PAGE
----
Before hearing the Divin Noblesse, I looked askance at the 8? midrange driver (most are 6? at most), particularly an 8? midrange coupled to an AMT tweeter. Nonetheless, after living with this speaker, I have no reservations about the design. In fact, I must conclude that the Divin Noblesse is, through the midrange and treble, the highest-resolution dynamic loudspeaker that I’ve heard in my listening room—its presentation of detail and palpability approach that of electrostats and Magneplanars.

That said, there’s a fine line between this presentation of rich musical detail and a bright, etched, and fatiguing sound. The Divin Noblesse walks right up to that line—but doesn’t cross it, in my judgment. This is a lively, exciting, upbeat—even thrilling—sounding speaker, but what kept the Divin Noblesse from veering into the realm of excessive brightness was the speaker’s purity, textural liquidity, lack of grain, and absence of metallic sheen (common to hard-dome tweeters). Significantly, the Divin Noblesse didn’t suffer from top-octave tizziness that emphasizes sibilance and imparts a synthetic sound to cymbals—a sound likened to that made by a spray can. The top-octave smoothness and liquidity (in addition to the finely filigreed resolution of detail) allowed the speaker’s midrange and lower treble to sound illuminated without the entire presentation deviating into excessive brightness. It’s a delicate balancing act, but one that the Divin Noblesse pulls off with almost miraculous ease. The 5.6? Mundorf Air Motion Transformer tweeter, here modified by Göbel and mounted in a custom waveguide machined from an aluminum block, is a spectacular transducer. It has tremendous life, air, light, extension, and speed, yet never sounds etched or fatiguing. Jonathan Valin’s evocative phrase, “illuminated from within,” which he first used to describe the sound of Audio Research electronics, came to mind.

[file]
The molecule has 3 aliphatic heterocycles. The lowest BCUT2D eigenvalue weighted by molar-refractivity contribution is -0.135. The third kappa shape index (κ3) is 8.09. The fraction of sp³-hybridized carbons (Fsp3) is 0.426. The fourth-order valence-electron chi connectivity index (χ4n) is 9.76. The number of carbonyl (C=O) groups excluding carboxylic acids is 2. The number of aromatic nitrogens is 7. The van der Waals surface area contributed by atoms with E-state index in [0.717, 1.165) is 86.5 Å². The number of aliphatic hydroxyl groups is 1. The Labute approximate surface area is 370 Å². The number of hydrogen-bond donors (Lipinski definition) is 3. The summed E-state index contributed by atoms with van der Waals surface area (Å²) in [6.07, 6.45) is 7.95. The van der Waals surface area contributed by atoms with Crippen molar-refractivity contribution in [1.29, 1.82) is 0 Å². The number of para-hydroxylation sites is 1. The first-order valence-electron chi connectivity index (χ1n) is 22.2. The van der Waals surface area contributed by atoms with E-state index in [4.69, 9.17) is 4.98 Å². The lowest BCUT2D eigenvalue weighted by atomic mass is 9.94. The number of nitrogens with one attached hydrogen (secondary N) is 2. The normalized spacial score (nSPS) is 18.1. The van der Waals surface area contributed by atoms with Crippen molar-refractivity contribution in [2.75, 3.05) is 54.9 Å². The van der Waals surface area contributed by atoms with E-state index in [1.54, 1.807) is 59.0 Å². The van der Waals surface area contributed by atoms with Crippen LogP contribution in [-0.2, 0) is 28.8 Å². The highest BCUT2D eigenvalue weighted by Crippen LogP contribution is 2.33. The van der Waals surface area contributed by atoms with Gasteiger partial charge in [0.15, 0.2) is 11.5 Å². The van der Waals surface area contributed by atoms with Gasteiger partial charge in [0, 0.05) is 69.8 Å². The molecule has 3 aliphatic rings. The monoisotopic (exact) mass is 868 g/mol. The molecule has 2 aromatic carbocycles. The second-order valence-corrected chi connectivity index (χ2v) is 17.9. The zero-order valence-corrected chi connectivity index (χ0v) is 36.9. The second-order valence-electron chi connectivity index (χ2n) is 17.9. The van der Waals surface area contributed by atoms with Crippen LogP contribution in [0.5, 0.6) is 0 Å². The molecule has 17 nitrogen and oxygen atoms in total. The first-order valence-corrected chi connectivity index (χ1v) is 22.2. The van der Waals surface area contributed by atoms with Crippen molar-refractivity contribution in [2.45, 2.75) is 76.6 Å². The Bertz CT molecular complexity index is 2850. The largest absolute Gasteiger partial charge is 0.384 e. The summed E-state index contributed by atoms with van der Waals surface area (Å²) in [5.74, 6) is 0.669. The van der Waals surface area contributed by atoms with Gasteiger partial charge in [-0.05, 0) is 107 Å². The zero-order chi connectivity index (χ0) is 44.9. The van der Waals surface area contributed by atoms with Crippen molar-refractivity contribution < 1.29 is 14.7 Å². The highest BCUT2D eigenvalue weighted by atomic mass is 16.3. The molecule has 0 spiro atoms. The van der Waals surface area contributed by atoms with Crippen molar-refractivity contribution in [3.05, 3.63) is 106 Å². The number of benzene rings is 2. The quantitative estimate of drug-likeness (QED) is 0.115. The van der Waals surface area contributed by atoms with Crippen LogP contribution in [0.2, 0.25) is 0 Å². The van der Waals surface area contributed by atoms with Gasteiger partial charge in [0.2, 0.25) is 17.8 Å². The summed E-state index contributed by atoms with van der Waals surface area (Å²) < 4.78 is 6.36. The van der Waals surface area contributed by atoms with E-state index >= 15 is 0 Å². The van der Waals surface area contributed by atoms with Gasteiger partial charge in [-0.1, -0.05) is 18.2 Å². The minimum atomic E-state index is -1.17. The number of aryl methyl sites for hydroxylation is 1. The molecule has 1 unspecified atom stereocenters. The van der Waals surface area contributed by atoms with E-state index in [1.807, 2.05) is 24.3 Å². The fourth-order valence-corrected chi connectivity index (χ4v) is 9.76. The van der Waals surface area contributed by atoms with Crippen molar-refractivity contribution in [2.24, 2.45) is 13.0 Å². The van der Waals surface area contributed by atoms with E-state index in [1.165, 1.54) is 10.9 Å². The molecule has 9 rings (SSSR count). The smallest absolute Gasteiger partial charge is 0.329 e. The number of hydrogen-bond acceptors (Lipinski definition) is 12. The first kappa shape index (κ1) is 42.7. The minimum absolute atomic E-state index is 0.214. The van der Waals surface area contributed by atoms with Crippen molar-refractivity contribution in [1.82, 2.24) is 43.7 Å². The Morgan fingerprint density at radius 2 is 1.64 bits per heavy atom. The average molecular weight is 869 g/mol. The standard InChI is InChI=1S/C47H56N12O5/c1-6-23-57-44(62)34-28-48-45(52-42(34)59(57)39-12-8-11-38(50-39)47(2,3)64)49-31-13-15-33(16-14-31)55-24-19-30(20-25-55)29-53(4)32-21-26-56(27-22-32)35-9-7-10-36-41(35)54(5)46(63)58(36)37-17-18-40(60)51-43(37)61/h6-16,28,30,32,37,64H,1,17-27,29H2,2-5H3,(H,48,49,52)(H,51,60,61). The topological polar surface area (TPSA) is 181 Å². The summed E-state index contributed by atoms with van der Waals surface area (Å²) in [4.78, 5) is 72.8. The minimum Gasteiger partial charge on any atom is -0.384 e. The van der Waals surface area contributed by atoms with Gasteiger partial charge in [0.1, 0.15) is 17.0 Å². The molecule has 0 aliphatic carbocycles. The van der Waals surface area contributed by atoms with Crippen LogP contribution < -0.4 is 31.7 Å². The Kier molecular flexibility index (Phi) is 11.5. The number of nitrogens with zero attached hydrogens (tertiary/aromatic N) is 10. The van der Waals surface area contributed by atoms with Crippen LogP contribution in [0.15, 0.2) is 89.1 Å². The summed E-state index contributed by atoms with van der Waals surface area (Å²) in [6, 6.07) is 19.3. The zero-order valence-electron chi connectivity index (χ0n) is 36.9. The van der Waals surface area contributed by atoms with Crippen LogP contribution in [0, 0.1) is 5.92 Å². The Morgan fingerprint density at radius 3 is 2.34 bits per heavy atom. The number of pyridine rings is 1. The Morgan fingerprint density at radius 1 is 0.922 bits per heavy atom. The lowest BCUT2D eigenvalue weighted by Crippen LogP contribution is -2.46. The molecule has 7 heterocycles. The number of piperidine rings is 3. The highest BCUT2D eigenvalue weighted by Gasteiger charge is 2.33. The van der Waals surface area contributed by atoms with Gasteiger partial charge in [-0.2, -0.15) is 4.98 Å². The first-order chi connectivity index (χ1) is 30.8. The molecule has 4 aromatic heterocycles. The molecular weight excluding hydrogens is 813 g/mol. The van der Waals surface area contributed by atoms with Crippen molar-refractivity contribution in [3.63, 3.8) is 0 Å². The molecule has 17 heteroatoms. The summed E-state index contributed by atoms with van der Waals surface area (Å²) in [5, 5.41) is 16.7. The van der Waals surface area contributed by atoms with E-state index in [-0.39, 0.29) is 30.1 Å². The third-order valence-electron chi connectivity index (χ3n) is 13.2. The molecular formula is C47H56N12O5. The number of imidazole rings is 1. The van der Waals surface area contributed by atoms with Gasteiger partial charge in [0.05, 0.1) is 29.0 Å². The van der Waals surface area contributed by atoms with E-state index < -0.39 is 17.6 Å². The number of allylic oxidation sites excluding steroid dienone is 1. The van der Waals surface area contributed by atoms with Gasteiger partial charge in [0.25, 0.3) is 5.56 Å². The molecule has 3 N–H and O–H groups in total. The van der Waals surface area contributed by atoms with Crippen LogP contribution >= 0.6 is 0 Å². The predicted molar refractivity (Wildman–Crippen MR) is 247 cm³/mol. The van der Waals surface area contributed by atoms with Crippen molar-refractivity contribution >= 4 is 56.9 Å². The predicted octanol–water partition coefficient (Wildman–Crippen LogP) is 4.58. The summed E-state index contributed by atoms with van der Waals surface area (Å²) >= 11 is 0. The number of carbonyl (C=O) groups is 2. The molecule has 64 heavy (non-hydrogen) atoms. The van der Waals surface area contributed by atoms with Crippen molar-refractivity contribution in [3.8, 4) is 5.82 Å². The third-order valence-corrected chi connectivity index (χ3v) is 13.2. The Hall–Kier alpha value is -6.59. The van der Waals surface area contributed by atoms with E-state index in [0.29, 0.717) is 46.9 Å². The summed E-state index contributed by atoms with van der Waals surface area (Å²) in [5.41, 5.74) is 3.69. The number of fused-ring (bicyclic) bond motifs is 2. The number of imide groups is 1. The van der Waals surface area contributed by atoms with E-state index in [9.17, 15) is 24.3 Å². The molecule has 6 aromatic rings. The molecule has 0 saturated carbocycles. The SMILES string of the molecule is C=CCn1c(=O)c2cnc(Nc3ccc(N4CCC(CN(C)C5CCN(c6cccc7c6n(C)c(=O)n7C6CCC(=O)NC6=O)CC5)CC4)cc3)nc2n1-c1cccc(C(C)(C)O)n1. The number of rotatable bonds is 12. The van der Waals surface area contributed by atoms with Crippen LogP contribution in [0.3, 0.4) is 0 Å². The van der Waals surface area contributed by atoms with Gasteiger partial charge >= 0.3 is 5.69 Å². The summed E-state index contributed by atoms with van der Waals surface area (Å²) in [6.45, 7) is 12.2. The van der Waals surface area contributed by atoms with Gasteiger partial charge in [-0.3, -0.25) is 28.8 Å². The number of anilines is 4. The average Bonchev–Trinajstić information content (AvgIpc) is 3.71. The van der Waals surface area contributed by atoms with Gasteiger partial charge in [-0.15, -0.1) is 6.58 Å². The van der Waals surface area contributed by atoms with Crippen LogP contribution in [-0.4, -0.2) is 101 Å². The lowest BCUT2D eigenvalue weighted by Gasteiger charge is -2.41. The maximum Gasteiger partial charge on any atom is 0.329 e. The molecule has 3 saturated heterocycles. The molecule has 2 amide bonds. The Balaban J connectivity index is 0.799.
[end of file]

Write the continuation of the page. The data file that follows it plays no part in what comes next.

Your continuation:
These qualities rendered music with an upbeat sense of life and energy. When Joe Pass comes in for the last solo on the track “Contractor’s Blues” from the Count Basie LP 88 Basie Street (original Pablo LP), his hard-swinging entrance prompts the band to kick up their game to meet him. A few bars into the solo, the drummer emphasizes the rhythm with rim shots that lock in the groove, taking the energy to the next level. The Divin Noblesse reveals, with tremendous alacrity, these kinds of nuances of musical expression.

Another virtue of the Divin Noblesse’s lively upper midrange is its clarity of line and ability to resolve individual instruments and notes without smearing or congestion. The album Mirror Mirror by Brazilian pianist Elaine Elias is a series of piano duets alternating between her and one of her two musical idols, Chick Corea and Chucho Valdés (the album won the Grammy in 2021 in the Best Latin Jazz Album category). The at-times fiery interplay between the two musicians could sound confused or congested through a lesser speaker, and the energetic Latin rhythms diluted by less-than-precise articulation of each note. The Divin Noblesse beautifully portrayed the two 9? grand pianos as separate instruments, and in doing so, revealed the marvelously sympathetic interplay between Elias and Valdés or Corea. Each track was recorded live in the studio with the pianos facing each other; the Divin Noblesse wonderfully recreated the sense of spontaneous occasion of these remarkable performances.